Cutting is done to achieve a more uniform look for all the leaves. This comes down to appearance and makes the tea look more appealing to consumers. When tea is blended, it is done to get the right flavor by adding or taking away certain leaves to the mixture.
Big tea companies have recipes for their blends, and they automate how many of each leaf ends up in each batch. This process allows for a uniform flavor across all the products.
Tea Culture in Today’s Modern Japan
here is a well-known tea ceremony is known as Sado in modern Japan. This ritual is performed using the popular Matcha tea. There are many ways to practice Sado. Most people either do it merchant tea style, or warrior style. The merchant style was made famous and popularized by Sen no Rikyu and his family, while the warrior style was popularized by his students.
These rituals have countless variations. Unlike the extremely strict and well-documented Chinese tea ceremonies, the Japanese ceremonies are much more open to interpretation. The Japanese people have morphed the ceremony to suit their tastes. It would be impossible to describe all the different variations of this ceremony. They all include the making of Matcha tea and the slow drinking and enjoyment by a small group of people.
Tea and the Japanese People
Due to globalization, the traditional tea ceremony culture has declined drastically in recent years. The younger generation is not attending traditional tea ceremony schools in the numbers they used to. In Japan, you are more likely to find a Starbucks on the corner than a traditional tea house. These businesses still exist and have plenty of patrons, but Japanese culture has become much more westernized over the past few decades.
With soda and other popular drinks being the norm, tea has taken a back seat to these easier to get, no hassle drinks. In past decades you would go to a tea house and get a nice cup of Matcha and now most people will just hit a drive-through for coffee.
Younger Japanese people are still drinking tea, but interest in the old ways has waned as more people are exposed to the rest of the world and western culture. It is becoming rarer and rarer to find traditional teaware in Japanese homes, especially the homes of younger people.
Bottled tea is selling extremely well in Japan today, however, due to the convenience of being able to purchase a bottle and drink it immediately. The process of brewing and savoring the process as well as the tea has become more of a rarity than it is the norm. The fast-paced modern lifestyle prevalent in Japan is squeezing the life out of the traditional tea culture.
There has been a sharp decline in the population of Japan for over a decade now. Many of the children of Japanese tea farmers are deciding to go after careers in the tech industry and opting to stay out of the tea business. This leads to many traditional tea farms being sold as the old farmers die off. There are not many youngsters stepping up to take the place of the old farmers who are starting to become extinct. In fact, the amount of active traditional tea farms has been cut in half from 2000 until today.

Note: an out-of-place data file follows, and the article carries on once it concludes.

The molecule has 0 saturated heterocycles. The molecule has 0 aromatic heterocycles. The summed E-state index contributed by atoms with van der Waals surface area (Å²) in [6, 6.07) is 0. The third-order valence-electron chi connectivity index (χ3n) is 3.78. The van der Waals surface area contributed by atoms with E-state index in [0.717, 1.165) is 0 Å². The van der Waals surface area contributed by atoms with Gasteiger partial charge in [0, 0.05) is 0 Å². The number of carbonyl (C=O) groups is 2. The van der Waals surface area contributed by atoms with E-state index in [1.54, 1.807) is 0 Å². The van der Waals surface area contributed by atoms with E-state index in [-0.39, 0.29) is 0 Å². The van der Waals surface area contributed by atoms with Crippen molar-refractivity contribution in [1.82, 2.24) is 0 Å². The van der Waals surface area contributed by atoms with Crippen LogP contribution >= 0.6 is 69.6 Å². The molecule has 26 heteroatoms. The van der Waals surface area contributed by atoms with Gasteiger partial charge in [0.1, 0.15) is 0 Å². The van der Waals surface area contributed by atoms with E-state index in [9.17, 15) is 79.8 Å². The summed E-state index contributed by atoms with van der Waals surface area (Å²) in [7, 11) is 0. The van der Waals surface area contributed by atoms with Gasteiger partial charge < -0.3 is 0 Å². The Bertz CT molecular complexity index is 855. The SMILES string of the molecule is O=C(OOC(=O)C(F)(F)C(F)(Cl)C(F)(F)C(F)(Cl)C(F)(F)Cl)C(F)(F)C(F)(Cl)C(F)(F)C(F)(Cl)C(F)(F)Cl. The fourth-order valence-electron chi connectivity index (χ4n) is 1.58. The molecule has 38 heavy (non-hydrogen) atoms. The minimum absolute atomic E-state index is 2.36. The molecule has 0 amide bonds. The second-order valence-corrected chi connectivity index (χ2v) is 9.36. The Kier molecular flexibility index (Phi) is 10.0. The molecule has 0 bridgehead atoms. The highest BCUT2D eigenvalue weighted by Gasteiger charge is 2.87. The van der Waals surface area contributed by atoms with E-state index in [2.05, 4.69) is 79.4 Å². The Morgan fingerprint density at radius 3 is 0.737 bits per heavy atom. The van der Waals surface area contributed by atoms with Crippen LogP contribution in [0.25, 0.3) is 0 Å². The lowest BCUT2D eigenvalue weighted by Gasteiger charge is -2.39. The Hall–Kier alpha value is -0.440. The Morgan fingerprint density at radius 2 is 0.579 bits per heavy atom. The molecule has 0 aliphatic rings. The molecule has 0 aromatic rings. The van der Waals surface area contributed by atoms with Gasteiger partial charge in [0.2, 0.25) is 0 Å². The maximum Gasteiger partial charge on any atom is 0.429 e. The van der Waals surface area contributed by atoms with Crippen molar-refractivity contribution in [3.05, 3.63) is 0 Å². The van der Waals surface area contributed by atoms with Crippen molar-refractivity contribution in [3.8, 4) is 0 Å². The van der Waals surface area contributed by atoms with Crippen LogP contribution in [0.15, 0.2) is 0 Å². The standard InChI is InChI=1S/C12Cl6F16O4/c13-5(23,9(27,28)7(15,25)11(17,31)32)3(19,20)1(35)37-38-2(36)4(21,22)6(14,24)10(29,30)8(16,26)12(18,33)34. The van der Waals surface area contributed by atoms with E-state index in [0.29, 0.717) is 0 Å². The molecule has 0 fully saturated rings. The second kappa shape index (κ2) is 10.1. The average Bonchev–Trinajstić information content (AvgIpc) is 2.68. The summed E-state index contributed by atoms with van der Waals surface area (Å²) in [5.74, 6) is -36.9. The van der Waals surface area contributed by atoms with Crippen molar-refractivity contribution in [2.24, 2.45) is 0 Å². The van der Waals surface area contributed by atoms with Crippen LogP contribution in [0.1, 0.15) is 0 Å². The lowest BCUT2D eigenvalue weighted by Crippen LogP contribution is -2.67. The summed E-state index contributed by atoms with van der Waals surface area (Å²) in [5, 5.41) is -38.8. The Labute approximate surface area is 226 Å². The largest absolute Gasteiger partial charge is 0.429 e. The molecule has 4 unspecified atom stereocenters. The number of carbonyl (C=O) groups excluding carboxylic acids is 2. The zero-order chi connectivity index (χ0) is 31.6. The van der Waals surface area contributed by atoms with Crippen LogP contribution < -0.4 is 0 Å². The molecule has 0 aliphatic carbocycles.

As times change in Japan, so do the tastes of the population. To be blunt, people are bored of the same old green tea. It has been around for hundreds of years and people want something new. To remain relevant, tea makers in Japan are being forced to innovate. Many large tea companies are beginning to add fruits to their tea products, to reignite interest in tea, especially for the younger generation.
Advertisements are featuring fashionable youngsters drinking the new flavors in their ads and on the billboards. Cold brewing tea is becoming more popular in Japan as tea makers are scrambling to fill the market need for fast convenient cold drinks. This is a massive change in the Japanese tea industry, but it was inevitable. As times change, tastes change, and technology changes, products must change if they want to survive.
Boutique Specialty Tea Shops
There is also an emerging boutique tea shop market in Japan. There are tea shops popping up serving hand-brewed single-cup teas made in front of you. This is smart, focusing on the process and uniqueness of the traditionally made teas. If you cannot change for the future, make the past cool again!
This idea is already a big business in the west as boutique coffee shops with locally sourced brews are showing up everywhere. Japan is following suit and entrepreneurs are beginning to see the market potential for fancy specialized tea houses that focus on locally grown tea. Focus on the locally grown angle has increased worldwide, it is not just in Japan. People are wanting to support local businesses to help the local economy, so these small specialty shops are starting to see some great success. The future of traditional tea culture in Japan may lie in these boutique specialty trendy teahouses.
The Future of Tea Culture in Japan
The future of tea culture in Japan lies with the younger generation. If tea makers can find a way to interest them in the old ways, such as by packaging it in a Starbucks-like atmosphere and serving fancy tea drinks with weird names using locally grown tea, there may be a bright future for tea culture in modern Japan. There is no getting away from modernization, but if the old ways can be presented in a shiny new package, the younger generation may take an interest, and the ancient tea culture of Japan could be preserved.
For more information about tea’s history throughout the world check this out!